The artist explains how he varies the attock and timbre of a note by modifying the angle of the bow to the string


Like singers or speakers forming words, string players have the ability to define the type of articulation we choose for each bow change. The principle behind bowing is, of course, pulling and pushing: we pull the down bow and push the up bow, but this can only work if the angle for a down bow is different to that of an up bow. Perhaps this is obvious, but most players have only a casual or superficial knowledge of their bow's relative angle at any given moment - except during string-crossing passages where we have to be conscious and precise. I would like to explore the musical and tonal ramifications of the bow's angle.

The basis of the concept is that of resistance. Let us begin with a broad stroke on the D string. I position the bow at the frog and pull the down bow at an angle close to the A string, so that the D string bends toward the G string rather than being pressed down from above towards the instrument's belly. On the up bow I lower the level of my right arm so that the angle of the bow is nearer the G string and I push the D string towards the A string in both strokes, paying attention to the core of the sound and the feeling of weight and resistance. This simple manoeuvre increases the resistance I feel from the string. The opposite angle, which results in a feeling of less weight and resistance, will produce an airy, silkier sound, yet equally valid when used appropriately.

When using this technique correctly the right arm will make a circular motion - the key to fluidity and tension-free playing. If I want a sound with maximum core then the arm should form a clockwise circle (as seen by the player), whereas for the lighter, more 'French' sound, the arm motion is anticlockwise. The shape is controlled by your wrist and can be circular or more like a see-saw, depending on the type of bow change.

In speech or song, if there is a consonant at the beginning of a word, we must do something with the lips and tongue to annunciate. I try to emulate this on the cello by varying the angle of the stroke, depending on what kind of consonant or vowel is desired. For instance, for a hard sound, such as a 'T' (sforzando down bow), I begin with the bow angled towards the higher string, for maximum resistance, then add arm weight and pull the bow quickly. For a succession of consonants I adjust the angle of the bow before each bow change.

Now let us assume that I want the more powerful, concentrated sound beginning with a soft, vowel-type articulation. On a down bow I position the bow close to the lower string, which speaks more easily because of less resistance, then the moment it responds I raise my arm so the bow is closer to the upper string. To change to the up bow I raise my arm even higher, then settle back down close to the lower string again, creating maximum resistance at the change. The results are a sound with real core and seamless bow changes without a fight to get the string to speak. If, on the other hand, a vowel-type bow change and light tone is required, as in a soft, tender passage, then the arm would remain in the same position.

Let's look at the opening theme of the Cello Sonata no.1 in E minor by Brahms, as an example. I begin at the angle of low resistance so that the first note speaks immediately. There are three or four notes that I wish to bring out because they have dissonance with the piano, representing points of tension or pain - the first is the C in bar two, which falls on the down bow. I slightly elevate my right arm, add a little weight and bow speed, and feel resistance. The result is a wistful sigh formed by the falling second. The next note is the F sharp in bar four, with its suggested modulation and added intensity. The previous note (E) was a down bow, so I lower my arm for the up bow, thus pushing the C string towards the G string for the added tension. I would follow the same procedure for the high F sharp in bar six, the G, and particularly the F sharp in the next bar. Listen critically to develop a real core to the sound in these few notes and the shape of the phrase will be immediately apparent.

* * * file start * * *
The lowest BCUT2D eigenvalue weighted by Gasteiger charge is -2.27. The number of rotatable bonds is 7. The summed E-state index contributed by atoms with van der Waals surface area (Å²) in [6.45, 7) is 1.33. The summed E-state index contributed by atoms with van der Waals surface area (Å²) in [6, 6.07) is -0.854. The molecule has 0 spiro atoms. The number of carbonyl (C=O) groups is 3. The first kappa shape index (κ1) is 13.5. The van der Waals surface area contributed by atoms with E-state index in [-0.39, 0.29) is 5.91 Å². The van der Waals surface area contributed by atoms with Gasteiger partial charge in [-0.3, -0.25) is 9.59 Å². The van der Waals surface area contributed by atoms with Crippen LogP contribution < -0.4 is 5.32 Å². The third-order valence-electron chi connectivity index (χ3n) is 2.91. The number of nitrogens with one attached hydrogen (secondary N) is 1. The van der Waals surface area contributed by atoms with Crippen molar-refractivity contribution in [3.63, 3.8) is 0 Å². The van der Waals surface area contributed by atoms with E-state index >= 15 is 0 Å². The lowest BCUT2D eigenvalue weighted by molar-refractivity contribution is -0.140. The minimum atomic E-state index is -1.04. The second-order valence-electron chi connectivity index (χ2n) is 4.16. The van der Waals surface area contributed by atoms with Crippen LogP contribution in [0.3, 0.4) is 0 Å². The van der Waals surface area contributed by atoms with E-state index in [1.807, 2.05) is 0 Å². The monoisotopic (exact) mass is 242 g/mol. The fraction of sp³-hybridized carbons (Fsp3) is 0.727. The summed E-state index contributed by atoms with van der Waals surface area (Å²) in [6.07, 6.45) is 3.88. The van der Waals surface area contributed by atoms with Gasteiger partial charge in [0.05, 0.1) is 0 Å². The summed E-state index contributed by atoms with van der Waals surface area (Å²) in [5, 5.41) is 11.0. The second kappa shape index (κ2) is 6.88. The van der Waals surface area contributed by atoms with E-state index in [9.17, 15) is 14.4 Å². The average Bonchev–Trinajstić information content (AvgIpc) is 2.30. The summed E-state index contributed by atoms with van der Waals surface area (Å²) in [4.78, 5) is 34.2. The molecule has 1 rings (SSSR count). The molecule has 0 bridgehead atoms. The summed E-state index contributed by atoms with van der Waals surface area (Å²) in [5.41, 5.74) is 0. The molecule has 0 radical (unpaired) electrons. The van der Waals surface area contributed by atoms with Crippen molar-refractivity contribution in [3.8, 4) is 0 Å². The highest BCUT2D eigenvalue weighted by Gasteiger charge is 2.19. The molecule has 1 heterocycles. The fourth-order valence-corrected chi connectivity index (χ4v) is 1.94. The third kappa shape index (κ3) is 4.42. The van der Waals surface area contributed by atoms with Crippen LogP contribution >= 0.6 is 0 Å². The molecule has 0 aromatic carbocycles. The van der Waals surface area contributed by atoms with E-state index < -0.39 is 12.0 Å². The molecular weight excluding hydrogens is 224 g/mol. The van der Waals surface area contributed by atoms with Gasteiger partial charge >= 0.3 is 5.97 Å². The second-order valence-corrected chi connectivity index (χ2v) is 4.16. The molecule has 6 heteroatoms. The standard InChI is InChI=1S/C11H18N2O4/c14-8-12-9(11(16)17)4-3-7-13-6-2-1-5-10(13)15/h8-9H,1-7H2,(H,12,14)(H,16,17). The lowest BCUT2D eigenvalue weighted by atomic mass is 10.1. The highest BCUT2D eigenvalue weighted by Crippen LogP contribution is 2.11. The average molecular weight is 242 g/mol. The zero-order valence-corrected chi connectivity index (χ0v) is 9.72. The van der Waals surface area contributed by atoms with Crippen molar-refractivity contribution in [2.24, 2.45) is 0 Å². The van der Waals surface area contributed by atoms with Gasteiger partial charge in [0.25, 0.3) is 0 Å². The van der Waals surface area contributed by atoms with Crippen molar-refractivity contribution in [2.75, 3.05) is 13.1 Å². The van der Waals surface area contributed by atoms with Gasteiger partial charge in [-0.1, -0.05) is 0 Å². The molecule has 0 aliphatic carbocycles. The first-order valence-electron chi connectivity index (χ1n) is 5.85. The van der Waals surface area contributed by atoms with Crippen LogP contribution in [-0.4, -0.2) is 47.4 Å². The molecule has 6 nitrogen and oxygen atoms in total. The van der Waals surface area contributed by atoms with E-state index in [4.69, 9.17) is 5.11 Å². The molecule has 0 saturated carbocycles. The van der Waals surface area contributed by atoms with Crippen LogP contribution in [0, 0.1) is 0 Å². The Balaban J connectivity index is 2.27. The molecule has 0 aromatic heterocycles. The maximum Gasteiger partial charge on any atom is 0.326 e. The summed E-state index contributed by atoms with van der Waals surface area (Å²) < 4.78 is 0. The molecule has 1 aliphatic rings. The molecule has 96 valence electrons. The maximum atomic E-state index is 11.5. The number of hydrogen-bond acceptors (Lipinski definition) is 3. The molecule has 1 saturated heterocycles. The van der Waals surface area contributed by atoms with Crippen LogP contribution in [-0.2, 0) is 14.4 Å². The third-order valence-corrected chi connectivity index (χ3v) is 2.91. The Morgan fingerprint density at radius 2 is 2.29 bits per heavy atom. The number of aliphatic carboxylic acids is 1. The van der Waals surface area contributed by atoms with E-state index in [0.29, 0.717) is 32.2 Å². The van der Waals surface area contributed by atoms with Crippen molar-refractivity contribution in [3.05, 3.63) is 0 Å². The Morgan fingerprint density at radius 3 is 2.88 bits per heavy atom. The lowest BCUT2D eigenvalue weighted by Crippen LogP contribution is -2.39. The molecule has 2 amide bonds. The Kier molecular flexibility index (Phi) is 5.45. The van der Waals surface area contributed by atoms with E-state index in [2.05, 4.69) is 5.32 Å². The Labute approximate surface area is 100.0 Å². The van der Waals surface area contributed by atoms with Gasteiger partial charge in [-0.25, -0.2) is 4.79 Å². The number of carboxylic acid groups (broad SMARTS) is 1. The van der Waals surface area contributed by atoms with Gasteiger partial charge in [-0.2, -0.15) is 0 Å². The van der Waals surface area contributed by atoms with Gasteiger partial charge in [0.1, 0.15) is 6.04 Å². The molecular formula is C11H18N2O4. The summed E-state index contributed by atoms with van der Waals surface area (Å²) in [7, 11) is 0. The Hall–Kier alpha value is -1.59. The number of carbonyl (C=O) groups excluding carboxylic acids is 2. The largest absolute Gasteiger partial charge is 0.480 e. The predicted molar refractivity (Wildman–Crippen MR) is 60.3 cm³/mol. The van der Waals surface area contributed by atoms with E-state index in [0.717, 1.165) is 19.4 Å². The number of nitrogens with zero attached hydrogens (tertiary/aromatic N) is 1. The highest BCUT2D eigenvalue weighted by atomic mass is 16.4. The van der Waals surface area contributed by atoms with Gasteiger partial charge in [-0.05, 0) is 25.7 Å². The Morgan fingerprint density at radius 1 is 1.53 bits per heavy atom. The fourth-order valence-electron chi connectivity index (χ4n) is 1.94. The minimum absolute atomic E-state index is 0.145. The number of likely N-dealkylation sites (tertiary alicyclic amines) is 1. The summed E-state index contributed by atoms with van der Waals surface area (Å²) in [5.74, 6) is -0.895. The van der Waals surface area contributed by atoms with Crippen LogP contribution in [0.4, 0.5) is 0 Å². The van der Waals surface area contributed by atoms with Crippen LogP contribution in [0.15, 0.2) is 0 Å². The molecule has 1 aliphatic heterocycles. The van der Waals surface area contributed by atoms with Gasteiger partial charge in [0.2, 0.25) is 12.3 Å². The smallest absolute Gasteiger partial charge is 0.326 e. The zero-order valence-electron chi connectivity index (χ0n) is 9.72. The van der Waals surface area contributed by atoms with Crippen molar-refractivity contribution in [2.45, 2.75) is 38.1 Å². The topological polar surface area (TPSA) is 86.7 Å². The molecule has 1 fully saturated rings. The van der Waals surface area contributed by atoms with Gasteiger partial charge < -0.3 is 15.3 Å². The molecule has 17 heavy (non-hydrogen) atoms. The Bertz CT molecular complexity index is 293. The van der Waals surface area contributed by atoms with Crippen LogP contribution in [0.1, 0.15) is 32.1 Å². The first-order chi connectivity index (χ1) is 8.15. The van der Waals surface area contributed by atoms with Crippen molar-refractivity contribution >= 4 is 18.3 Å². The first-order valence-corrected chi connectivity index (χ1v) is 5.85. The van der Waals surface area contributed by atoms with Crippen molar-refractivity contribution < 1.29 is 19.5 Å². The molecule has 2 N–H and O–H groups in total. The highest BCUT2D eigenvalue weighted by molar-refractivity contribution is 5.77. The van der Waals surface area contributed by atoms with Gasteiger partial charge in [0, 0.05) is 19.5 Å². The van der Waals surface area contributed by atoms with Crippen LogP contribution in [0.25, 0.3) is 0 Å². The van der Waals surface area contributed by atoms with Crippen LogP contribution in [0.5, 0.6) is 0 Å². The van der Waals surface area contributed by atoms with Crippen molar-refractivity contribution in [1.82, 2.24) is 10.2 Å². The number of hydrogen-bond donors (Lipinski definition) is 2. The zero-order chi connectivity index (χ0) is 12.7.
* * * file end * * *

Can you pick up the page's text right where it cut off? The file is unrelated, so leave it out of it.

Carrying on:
We can further apply this technique in a semi-quaver passage. Usually players go back and forth in one plane and will either sound ponticello or scrubby, because there is too much resistance. Let us imagine the passage is all on the D string. The down bow should be close to the G string and the up bow close to the A string. When the passage is fast the circle is made with the wrist. This is perfect for Bach, but would work equally well for a continuous quaver passage like the one (bar 178) in the first movement of Shostakovich's Cello Concerto no.1 op107. Of course, you must be in the right part of the bow and I must emphasise that the contact should remain the same throughout.

In the case of Baroque music, such as the Courante from Bach's Second Suite or the Prelude of the Third Suite, I recommend Playing nearer the fingerboard as this will better replicate the feeling and sound of gut strings. Even though you are on the fingerboard, make sure the bow's contact with the string is firm or the tone will be pale. It is helpful in this bow stroke to feel more in the string during the downbow, as you navigate the low part of the circle.

Finally, this technique will work equally well in lighter spiccato or heavy, slower, off-the-string strokes as well as for accents and sforzandos - the same principles apply.

Photo: Music@Menlo

This article was first published in The Strad's September 2004 issue. Subscribe to The Strad or download our digital edition as part of a 30-day free trial. To purchase single issues click here.